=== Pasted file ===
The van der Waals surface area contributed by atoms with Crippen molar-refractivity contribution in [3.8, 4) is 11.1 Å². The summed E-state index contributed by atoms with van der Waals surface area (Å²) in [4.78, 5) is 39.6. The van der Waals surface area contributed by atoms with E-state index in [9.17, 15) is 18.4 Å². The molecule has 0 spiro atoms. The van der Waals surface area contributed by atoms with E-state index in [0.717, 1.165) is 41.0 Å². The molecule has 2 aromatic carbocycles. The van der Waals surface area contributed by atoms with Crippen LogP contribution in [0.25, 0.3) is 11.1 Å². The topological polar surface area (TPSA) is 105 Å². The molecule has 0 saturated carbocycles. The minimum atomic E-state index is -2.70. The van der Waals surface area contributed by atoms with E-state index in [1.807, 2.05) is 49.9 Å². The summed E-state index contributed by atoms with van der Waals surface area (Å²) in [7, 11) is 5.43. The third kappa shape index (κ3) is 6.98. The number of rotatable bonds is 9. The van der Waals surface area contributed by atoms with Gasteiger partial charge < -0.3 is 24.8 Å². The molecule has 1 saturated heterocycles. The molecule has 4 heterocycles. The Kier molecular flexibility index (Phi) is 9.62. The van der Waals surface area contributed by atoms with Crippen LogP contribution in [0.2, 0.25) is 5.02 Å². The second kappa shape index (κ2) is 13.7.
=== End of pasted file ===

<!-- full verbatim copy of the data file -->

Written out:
The van der Waals surface area contributed by atoms with Crippen molar-refractivity contribution in [3.8, 4) is 11.1 Å². The summed E-state index contributed by atoms with van der Waals surface area (Å²) in [4.78, 5) is 39.6. The van der Waals surface area contributed by atoms with E-state index in [9.17, 15) is 18.4 Å². The molecule has 0 spiro atoms. The van der Waals surface area contributed by atoms with E-state index in [0.717, 1.165) is 41.0 Å². The molecule has 2 aromatic carbocycles. The van der Waals surface area contributed by atoms with Crippen LogP contribution in [0.25, 0.3) is 11.1 Å². The topological polar surface area (TPSA) is 105 Å². The molecule has 0 saturated carbocycles. The minimum atomic E-state index is -2.70. The van der Waals surface area contributed by atoms with E-state index in [1.807, 2.05) is 49.9 Å². The summed E-state index contributed by atoms with van der Waals surface area (Å²) in [7, 11) is 5.43. The third kappa shape index (κ3) is 6.98. The number of rotatable bonds is 9. The van der Waals surface area contributed by atoms with Gasteiger partial charge < -0.3 is 24.8 Å². The molecule has 1 saturated heterocycles. The molecule has 4 heterocycles. The Kier molecular flexibility index (Phi) is 9.62. The van der Waals surface area contributed by atoms with Crippen LogP contribution in [0.2, 0.25) is 5.02 Å². The second kappa shape index (κ2) is 13.7.